Friday, August 1, 2014

Jackson Banks

Posted By on August 1, 2014, 4:46 PM

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One of the more comically inspirational shows we've had this year was the It's Always Funny In SLC showcase that happened at Keys On Main this past May. The show featured about a dozen talented standup comedians in an environment that many aren't use to seeing comedy in and they weren't used to playing, on a night when neither are usually open or performing. The evening absolutely killed and introduced many curious souls to the treasure-trove of comedy we have in Utah. One of the people attached to that bill was Jackson Banks, who chatted with us this week about his career and thoughts on local standup. (All pictures courtesy of Banks.)

Jackson Banks
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Jackson Banks on Twitter

Gavin: Hey Jackson, first off, tell us a little bit about yourself.

Jackson: I am an machine. Trapped in a wild animals body. I do stand up and I am also a filmmaker. I have seven brothers and sisters. I am the youngest but also the alpha.

Gavin: What first got you interested in standup comedy, and who were some of your favorite comedians growing up?

Jackson: It was always something I wanted to try. Will Ferrell was the first comedian I was really into. As far as stand up, Mitch Hedberg was the first comic whose album I sat down and listened to. I imprinted on these men during puberty and became a new beast.

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Gavin: What officially brought on the decision for you to attempt it as a career?

Jackson: It sort of sucked me in. Its addictive and other comics here and abroad seemed to like the way I slaps that bass. It seemed like a great compliment to film and a good way to showcase myself as a writer and performer. Its like giving an audience a raw can of Jacky. They get sick at first, but then they grow stronger.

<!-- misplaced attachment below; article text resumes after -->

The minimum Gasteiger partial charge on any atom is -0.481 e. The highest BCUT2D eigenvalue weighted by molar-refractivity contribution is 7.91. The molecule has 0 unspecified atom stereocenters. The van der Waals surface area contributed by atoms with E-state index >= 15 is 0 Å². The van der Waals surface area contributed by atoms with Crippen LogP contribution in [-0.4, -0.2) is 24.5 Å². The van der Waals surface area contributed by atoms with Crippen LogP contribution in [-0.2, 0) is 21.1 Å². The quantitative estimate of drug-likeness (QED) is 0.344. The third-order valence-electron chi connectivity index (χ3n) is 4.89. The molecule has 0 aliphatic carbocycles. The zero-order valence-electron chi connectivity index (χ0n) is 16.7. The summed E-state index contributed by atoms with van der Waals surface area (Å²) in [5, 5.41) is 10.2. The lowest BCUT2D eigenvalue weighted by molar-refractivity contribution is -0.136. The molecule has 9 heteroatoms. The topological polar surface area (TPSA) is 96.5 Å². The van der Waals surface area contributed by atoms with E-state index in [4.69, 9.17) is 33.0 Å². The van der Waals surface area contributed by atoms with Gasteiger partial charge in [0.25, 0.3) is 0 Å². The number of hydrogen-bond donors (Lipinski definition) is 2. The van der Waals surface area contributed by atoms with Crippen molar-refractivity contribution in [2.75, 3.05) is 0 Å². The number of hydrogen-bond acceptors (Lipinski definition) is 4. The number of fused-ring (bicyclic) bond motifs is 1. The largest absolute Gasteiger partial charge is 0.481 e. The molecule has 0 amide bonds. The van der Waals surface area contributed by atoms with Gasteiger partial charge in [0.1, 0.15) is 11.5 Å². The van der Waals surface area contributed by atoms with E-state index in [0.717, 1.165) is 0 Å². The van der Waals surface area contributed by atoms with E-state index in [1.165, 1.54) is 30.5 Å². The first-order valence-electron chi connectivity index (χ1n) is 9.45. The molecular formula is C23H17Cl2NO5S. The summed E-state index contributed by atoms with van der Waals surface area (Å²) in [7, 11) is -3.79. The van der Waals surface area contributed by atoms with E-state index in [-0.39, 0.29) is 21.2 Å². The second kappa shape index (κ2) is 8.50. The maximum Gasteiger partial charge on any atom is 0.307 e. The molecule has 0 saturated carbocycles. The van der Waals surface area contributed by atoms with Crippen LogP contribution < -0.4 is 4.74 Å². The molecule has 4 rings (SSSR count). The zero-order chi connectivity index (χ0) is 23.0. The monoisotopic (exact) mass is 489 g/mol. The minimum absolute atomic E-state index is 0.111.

Gavin: How was it for you breaking into the local lineups and getting gigs?

Jackson: I actually scored a couple paying gigs from the U early on. The shows turned out bad (Maz Jobrani fans want Maz Jobrani and Battle of the Bands doesn't want comedians at half time), but I learned a lot. So basically I got paid $200 to learn important life lessons. Adversity came for me and I tamed it. Adversity works for me now. That vicious hell hound sniffs out my enemies and consumes them in my name.

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Gavin: When you first started out, what were some of the lessons you learned about performing?

Jackson: You never stop learning lessons. Early on I learned that not all jokes work and he crowd is a pack of wild animals. You must break them. Master them. In other words, be confident and be yourself!